Melissa Ambertil's life is about to change. Forever.


2. A Tale of Silken Ribbons

When Mum was in hospital, I would often tell her stories. My favourite kind have and always will be fantasy. The fairy tale kind. Knights, princesses, dragons. Witches. I would hold her hand and narrate them animatedly. Once the nurses and doctors had left the ward and the shut the door I would feel more myself with Mum than I ever had when she was alive. Well, alive compared to being in a coma in a hospital bed.

One such story was this one, the tale of the silken ribbons.


 Once upon a time there lived a fine young woman. She was the daughter of an impoverished tailor, whose business had been stolen by that of a larger, less personal shop, jusr across the street. Money was becoming so short that they had to offer to trade fabrics for food.

One day, the daughter, whose name happened to be Rosalina, said to her father "If I do not get a job in a more profitable area, soon we shall have nothing left but bare walls and empty mouths."

"My sweet Rosa, you are not implying..."

The man's hand shot to his mouth. It could not be so, he would not LET it be so.

"Father, I must find work across the street."

The man begged and he begged her not to go, not to betray his pride in such a fashion. But, she told him, health and wealth come afore pride any day of the week, even Sundays. And so she put on her best dress and went to ask a place of the manager.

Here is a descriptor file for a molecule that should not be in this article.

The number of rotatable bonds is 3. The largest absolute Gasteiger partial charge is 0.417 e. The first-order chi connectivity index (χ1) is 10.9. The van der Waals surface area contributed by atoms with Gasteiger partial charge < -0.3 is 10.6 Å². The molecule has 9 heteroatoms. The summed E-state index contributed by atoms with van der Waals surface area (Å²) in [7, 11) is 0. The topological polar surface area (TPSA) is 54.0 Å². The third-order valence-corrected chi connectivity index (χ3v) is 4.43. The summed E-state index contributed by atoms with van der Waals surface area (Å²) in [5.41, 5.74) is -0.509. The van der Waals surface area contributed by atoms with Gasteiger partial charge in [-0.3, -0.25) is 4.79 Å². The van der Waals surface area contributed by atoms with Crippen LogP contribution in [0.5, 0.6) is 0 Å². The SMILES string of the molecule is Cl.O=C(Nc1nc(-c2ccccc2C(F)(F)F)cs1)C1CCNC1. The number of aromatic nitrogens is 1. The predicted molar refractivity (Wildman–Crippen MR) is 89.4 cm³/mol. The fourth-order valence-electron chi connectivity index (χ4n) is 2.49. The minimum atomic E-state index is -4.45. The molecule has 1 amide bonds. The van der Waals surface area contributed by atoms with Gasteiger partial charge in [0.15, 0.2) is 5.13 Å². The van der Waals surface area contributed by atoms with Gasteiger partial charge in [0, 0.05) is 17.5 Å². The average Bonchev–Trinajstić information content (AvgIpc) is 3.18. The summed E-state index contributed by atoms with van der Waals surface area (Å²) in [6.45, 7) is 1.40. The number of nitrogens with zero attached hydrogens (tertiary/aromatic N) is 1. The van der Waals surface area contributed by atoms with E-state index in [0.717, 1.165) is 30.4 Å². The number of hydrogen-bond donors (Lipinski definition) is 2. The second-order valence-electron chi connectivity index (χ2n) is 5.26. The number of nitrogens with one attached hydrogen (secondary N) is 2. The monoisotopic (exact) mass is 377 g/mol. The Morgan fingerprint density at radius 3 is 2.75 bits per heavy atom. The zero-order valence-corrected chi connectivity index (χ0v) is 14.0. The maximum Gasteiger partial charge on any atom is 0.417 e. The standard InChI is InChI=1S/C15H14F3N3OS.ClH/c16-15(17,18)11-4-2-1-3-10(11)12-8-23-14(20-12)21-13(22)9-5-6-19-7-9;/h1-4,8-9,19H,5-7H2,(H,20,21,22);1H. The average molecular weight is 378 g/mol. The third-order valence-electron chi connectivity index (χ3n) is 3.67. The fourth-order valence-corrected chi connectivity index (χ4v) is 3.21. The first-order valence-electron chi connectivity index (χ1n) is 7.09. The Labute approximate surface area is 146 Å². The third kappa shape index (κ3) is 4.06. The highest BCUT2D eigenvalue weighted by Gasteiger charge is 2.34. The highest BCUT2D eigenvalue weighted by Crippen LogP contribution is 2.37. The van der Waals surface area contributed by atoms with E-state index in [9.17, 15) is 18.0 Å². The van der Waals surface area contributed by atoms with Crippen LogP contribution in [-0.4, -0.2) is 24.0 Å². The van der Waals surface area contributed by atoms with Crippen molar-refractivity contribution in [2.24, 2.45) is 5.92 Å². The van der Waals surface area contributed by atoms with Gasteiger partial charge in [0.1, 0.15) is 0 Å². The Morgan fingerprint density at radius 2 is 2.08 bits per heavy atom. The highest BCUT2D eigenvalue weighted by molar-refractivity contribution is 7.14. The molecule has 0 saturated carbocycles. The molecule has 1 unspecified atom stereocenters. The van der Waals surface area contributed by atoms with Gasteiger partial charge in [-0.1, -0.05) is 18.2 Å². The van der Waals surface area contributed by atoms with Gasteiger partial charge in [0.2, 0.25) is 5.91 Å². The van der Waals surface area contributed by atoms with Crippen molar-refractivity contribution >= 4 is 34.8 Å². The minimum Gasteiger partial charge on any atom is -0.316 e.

She was accepted right away, told that she would make a welcome addition to the shop floor. She was placed on the ribbon table. 'Ribbon table' being a short name for the table which held ribbons and buttons and all kinds of notions.

She was selling well and fast, earning money for her and her father easy as pie. But the more she sold, the more her own flesh and blood's business deteriorated. She was stuck in a viscous cycle, one she could not escape.

A delivery of some silken ribbons was what changed it all. They arrived on her table on a Thursday, they were all kinds of different colours and sizes but throughout them all one thing remained constant. One hundred percent pure silk.

Every time she rubbed one of those ribbons between her soft fingers something magical happened. She could feel it. It isn't surprising that one day she thought to heck with it all, I'll just make a wish.

Naturally, she wished for customers to flock to her father's business, making them rich and happy again. The trouble was, as soon as her wish was granted (as the ribbons truly were magical) she was removed from her job at the large store. Now she had grown to love the job, she was terribly sorry to leave it.

At the dead of night, not so long after she had been removed from her post, she snuck and stole a ribbon. She stroked it, wishing for her job back.

As soon as it was done, her manager woke up. He realised his mistake and knew he had to re-employ Rosalina immediately. He found her on the street, crossing to her house and offered her her position. She accepted graciously and said she would beginning setting up straight away, before dawn.

When her father saw that she had begun work at the other store once again he was very angry. He asked her was the success of their own tailor not enough? Why did she need that job too? And when she told him it was just for the fun and her loyalty was always with him, her manager overheard and was furious.

Unfortunately, all the silken ribbons had been sold and so she could not wish herself out of this scrape. So Rosalina remained unloved and unforgiven, and lived an unhappy, guilt-ridden life.

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